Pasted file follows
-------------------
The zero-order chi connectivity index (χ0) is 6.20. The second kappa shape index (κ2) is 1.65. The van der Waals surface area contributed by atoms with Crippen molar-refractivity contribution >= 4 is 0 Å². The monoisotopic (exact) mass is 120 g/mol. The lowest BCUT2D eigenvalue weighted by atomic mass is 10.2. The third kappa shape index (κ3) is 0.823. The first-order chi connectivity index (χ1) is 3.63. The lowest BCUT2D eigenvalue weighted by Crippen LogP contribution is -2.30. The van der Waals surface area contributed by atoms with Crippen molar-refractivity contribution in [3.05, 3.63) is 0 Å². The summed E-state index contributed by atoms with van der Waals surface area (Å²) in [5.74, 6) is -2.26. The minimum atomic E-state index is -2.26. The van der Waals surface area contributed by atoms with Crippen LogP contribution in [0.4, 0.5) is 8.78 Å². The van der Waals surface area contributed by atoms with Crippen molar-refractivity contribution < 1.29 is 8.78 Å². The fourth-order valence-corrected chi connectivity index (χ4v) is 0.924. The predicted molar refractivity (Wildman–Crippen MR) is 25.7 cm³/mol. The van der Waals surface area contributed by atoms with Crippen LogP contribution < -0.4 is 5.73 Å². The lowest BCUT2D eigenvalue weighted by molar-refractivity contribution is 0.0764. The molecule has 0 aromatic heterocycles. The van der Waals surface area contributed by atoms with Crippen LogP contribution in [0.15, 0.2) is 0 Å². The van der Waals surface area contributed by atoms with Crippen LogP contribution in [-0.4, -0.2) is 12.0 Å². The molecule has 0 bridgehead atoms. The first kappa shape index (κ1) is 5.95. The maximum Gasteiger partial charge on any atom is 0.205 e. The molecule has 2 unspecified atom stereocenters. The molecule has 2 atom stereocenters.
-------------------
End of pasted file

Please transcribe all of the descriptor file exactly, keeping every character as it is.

The zero-order chi connectivity index (χ0) is 6.20. The second kappa shape index (κ2) is 1.65. The van der Waals surface area contributed by atoms with Crippen molar-refractivity contribution >= 4 is 0 Å². The monoisotopic (exact) mass is 120 g/mol. The lowest BCUT2D eigenvalue weighted by atomic mass is 10.2. The third kappa shape index (κ3) is 0.823. The first-order chi connectivity index (χ1) is 3.63. The lowest BCUT2D eigenvalue weighted by Crippen LogP contribution is -2.30. The van der Waals surface area contributed by atoms with Crippen molar-refractivity contribution in [3.05, 3.63) is 0 Å². The summed E-state index contributed by atoms with van der Waals surface area (Å²) in [5.74, 6) is -2.26. The minimum atomic E-state index is -2.26. The van der Waals surface area contributed by atoms with Crippen LogP contribution in [0.4, 0.5) is 8.78 Å². The van der Waals surface area contributed by atoms with Crippen molar-refractivity contribution < 1.29 is 8.78 Å². The fourth-order valence-corrected chi connectivity index (χ4v) is 0.924. The predicted molar refractivity (Wildman–Crippen MR) is 25.7 cm³/mol. The van der Waals surface area contributed by atoms with Crippen LogP contribution < -0.4 is 5.73 Å². The lowest BCUT2D eigenvalue weighted by molar-refractivity contribution is 0.0764. The molecule has 0 aromatic heterocycles. The van der Waals surface area contributed by atoms with Crippen LogP contribution in [0.15, 0.2) is 0 Å². The van der Waals surface area contributed by atoms with Crippen LogP contribution in [-0.4, -0.2) is 12.0 Å². The molecule has 0 bridgehead atoms. The first kappa shape index (κ1) is 5.95. The maximum Gasteiger partial charge on any atom is 0.205 e. The molecule has 2 unspecified atom stereocenters. The molecule has 2 atom stereocenters.